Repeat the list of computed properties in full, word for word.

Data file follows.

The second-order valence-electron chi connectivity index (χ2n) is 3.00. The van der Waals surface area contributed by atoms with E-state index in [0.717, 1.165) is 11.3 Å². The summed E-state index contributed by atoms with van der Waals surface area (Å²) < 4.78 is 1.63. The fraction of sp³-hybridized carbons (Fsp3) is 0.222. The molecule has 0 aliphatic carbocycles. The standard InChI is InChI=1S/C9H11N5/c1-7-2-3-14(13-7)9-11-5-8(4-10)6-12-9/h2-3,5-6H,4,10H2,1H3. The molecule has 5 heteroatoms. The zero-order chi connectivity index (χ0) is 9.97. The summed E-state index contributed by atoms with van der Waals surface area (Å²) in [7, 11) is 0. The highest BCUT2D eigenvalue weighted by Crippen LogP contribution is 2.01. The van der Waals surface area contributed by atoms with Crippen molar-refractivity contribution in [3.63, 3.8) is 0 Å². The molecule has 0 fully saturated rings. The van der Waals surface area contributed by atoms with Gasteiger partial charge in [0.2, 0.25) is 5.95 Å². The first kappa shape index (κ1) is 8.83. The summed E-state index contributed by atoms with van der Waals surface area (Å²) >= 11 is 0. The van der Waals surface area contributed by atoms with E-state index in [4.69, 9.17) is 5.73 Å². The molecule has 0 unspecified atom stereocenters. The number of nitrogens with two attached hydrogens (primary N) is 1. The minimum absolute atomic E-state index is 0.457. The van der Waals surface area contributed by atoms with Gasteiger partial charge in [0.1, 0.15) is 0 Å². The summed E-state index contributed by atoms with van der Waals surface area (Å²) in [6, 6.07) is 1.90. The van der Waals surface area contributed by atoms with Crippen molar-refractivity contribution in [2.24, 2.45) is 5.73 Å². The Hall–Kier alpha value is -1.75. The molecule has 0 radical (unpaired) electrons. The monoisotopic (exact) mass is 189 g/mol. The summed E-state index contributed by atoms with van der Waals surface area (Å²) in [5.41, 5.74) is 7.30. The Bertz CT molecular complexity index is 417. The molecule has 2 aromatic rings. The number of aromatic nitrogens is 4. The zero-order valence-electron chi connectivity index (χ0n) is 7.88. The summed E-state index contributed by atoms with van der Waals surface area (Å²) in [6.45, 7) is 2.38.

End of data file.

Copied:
The second-order valence-electron chi connectivity index (χ2n) is 3.00. The van der Waals surface area contributed by atoms with E-state index in [0.717, 1.165) is 11.3 Å². The summed E-state index contributed by atoms with van der Waals surface area (Å²) < 4.78 is 1.63. The fraction of sp³-hybridized carbons (Fsp3) is 0.222. The molecule has 0 aliphatic carbocycles. The standard InChI is InChI=1S/C9H11N5/c1-7-2-3-14(13-7)9-11-5-8(4-10)6-12-9/h2-3,5-6H,4,10H2,1H3. The molecule has 5 heteroatoms. The zero-order chi connectivity index (χ0) is 9.97. The summed E-state index contributed by atoms with van der Waals surface area (Å²) in [7, 11) is 0. The highest BCUT2D eigenvalue weighted by Crippen LogP contribution is 2.01. The van der Waals surface area contributed by atoms with Crippen molar-refractivity contribution in [3.63, 3.8) is 0 Å². The molecule has 0 fully saturated rings. The van der Waals surface area contributed by atoms with Gasteiger partial charge in [0.2, 0.25) is 5.95 Å². The first kappa shape index (κ1) is 8.83. The summed E-state index contributed by atoms with van der Waals surface area (Å²) >= 11 is 0. The van der Waals surface area contributed by atoms with E-state index in [4.69, 9.17) is 5.73 Å². The molecule has 0 unspecified atom stereocenters. The number of nitrogens with two attached hydrogens (primary N) is 1. The minimum absolute atomic E-state index is 0.457. The van der Waals surface area contributed by atoms with Gasteiger partial charge in [0.1, 0.15) is 0 Å². The summed E-state index contributed by atoms with van der Waals surface area (Å²) in [6, 6.07) is 1.90. The van der Waals surface area contributed by atoms with Crippen molar-refractivity contribution in [2.24, 2.45) is 5.73 Å². The Hall–Kier alpha value is -1.75. The molecule has 0 radical (unpaired) electrons. The monoisotopic (exact) mass is 189 g/mol. The summed E-state index contributed by atoms with van der Waals surface area (Å²) in [5.41, 5.74) is 7.30. The Bertz CT molecular complexity index is 417. The molecule has 2 aromatic rings. The number of aromatic nitrogens is 4. The zero-order valence-electron chi connectivity index (χ0n) is 7.88. The summed E-state index contributed by atoms with van der Waals surface area (Å²) in [6.45, 7) is 2.38.